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Secondary Cutaneous Bacterial Infections News

Skin Condition Often Misdiagnosed as Bacterial Problem

Posted 4 Nov 2016 by Drugs.com

FRIDAY, Nov. 4, 2016 – Misdiagnosis of the bacterial skin condition cellulitis often leads to unnecessary antibiotic use and hospitalizations, a new study says. About one-third of people diagnosed with cellulitis don't actually have it, researchers from Brigham and Women's Hospital in Boston found. The researchers looked at a 30-month period, examining the medical records of 259 people hospitalized for lower extremity cellulitis in the hospital's emergency department. But, 79 of the patients didn't have cellulitis. Almost 85 percent didn't need hospitalization and 92 percent didn't need the antibiotics they received, the researchers said. Looking at how their findings might reflect the nation as a whole, the researchers estimated that the misdiagnosed skin condition leads to about 130,000 unnecessary hospitalizations. The problem may cause up to $515 million in unneeded medical ... Read more

Related support groups: Infections, Skin Rash, Skin Infection, Bacterial Skin Infection, Skin and Structure Infection, Secondary Cutaneous Bacterial Infections, Minor Skin Conditions

Your Healthy Skin Germs Stay Put, Despite Cleaning

Posted 5 May 2016 by Drugs.com

THURSDAY, May 4, 2016 – Some things never change, and your personal collection of skin bacteria may be one of them – despite the use of sanitizers and antibacterial wipes. Human skin encounters countless germs every day, and researchers expected to find that the colonies of bacteria, viruses and fungi in skin fluctuated over time. Instead, they found the germs stay fairly constant. However, skin hosts micro-environments, which can either attract or repel germs. "We describe the difference between the sweaty armpit and the smooth forearm as being like a rain forest and a desert," said study co-author Julie Segre. An analysis of skin samples finds feet, in particular, seem to change the most over time on the germ front, said Segre, a senior investigator with the U.S. National Human Genome Research Institute. The findings aren't likely to affect the ongoing debate about whether we're ... Read more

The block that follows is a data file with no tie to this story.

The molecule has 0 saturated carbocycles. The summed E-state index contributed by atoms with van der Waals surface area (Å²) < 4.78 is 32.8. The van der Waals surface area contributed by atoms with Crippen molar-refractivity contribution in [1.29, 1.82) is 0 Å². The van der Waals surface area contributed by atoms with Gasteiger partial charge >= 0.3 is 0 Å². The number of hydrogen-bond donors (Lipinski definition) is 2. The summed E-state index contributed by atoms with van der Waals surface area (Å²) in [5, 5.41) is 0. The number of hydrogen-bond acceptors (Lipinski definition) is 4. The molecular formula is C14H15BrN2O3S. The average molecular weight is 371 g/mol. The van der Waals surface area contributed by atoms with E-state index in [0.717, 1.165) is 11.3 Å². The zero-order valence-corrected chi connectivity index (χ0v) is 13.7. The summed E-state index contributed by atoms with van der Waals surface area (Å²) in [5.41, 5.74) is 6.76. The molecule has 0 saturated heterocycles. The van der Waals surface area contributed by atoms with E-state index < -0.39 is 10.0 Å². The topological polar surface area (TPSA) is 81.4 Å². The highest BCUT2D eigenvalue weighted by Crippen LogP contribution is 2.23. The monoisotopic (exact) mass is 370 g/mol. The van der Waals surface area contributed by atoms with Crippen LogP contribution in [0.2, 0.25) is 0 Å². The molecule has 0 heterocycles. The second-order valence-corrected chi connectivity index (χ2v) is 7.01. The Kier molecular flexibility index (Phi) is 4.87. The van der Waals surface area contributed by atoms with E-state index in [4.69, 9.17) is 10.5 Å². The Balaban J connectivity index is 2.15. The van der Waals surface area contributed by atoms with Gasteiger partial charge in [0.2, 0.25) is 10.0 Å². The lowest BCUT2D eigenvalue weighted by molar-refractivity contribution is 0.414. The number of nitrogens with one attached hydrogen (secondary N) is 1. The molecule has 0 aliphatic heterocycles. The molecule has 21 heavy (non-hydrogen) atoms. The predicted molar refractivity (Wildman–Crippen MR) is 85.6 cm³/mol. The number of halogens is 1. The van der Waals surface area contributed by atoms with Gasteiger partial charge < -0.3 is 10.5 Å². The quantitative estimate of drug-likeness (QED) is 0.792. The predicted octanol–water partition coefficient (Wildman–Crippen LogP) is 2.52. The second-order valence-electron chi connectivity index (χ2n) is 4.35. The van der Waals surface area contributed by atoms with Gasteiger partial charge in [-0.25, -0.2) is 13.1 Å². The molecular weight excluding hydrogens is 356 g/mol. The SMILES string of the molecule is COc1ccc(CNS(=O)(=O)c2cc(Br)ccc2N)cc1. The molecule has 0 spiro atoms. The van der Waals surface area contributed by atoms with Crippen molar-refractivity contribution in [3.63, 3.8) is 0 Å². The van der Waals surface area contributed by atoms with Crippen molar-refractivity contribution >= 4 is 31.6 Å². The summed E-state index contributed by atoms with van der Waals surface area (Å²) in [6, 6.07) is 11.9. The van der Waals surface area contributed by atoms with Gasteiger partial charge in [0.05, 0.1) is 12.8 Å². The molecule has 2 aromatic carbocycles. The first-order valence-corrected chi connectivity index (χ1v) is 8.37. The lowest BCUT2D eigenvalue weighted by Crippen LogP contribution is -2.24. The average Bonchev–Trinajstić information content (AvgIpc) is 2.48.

Related support groups: Skin Infection, Dry Skin, Secondary Cutaneous Bacterial Infections, Minor Skin Irritation, Minor Skin Conditions

Tattoos May Pose Health Risks, Researchers Report

Posted 28 May 2015 by Drugs.com

THURSDAY, May 28, 2015 – Getting a tattoo may put you at risk for long-term skin problems, a new study warns. "We were rather alarmed at the high rate of reported chronic complications tied to getting a tattoo," said senior investigator Dr. Marie Leger, an assistant professor in the dermatology department at NYU Langone Medical Center in New York City. "Given the growing popularity of tattoos, physicians, public health officials and consumers need to be aware of the risks involved," Leger said in a Langone news release. For the study, researchers surveyed about 300 New York City adults, aged 18 to 69, with tattoos. Most of them had no more than five tattoos, and the arm was the most popular tattoo site (67 percent). Up to 6 percent of the study participants experienced some form of tattoo-related rash, infection, severe itching or swelling that sometimes lasted longer than four months. ... Read more

Related support groups: Infections, Bacterial Infection, Skin Infection, Eczema, Bacterial Skin Infection, Dermatitis, Contact Dermatitis, Skin and Structure Infection, Atopic Dermatitis, Secondary Cutaneous Bacterial Infections

Timely Care May Be Key to Treating Infected Cuts

Posted 23 Feb 2011 by Drugs.com

WEDNESDAY, Feb. 23 – When treating children infected with an antibiotic-resistant strain of MRSA (methicillin-resistant Staphylococcus aureus), thoroughly and quickly cleaning the wound is more critical than the kind of antibiotic used, new research suggests. "The good news is that no matter which antibiotic we gave, nearly all skin infections cleared up fully within a week," study author Dr. Aaron Chen, an emergency physician at Johns Hopkins Children's Center in Baltimore, said in a university news release. "The better news might be that good low-tech wound care – cleaning, draining and keeping the infected area clean – is what truly makes the difference between rapid healing and persistent infection," he added. Chen and his colleagues published their findings in the March issue of the journal Pediatrics. The study included 191 children between 6 months and 18 years of age who were ... Read more

Related support groups: Skin Infection, Bacterial Skin Infection, Secondary Cutaneous Bacterial Infections

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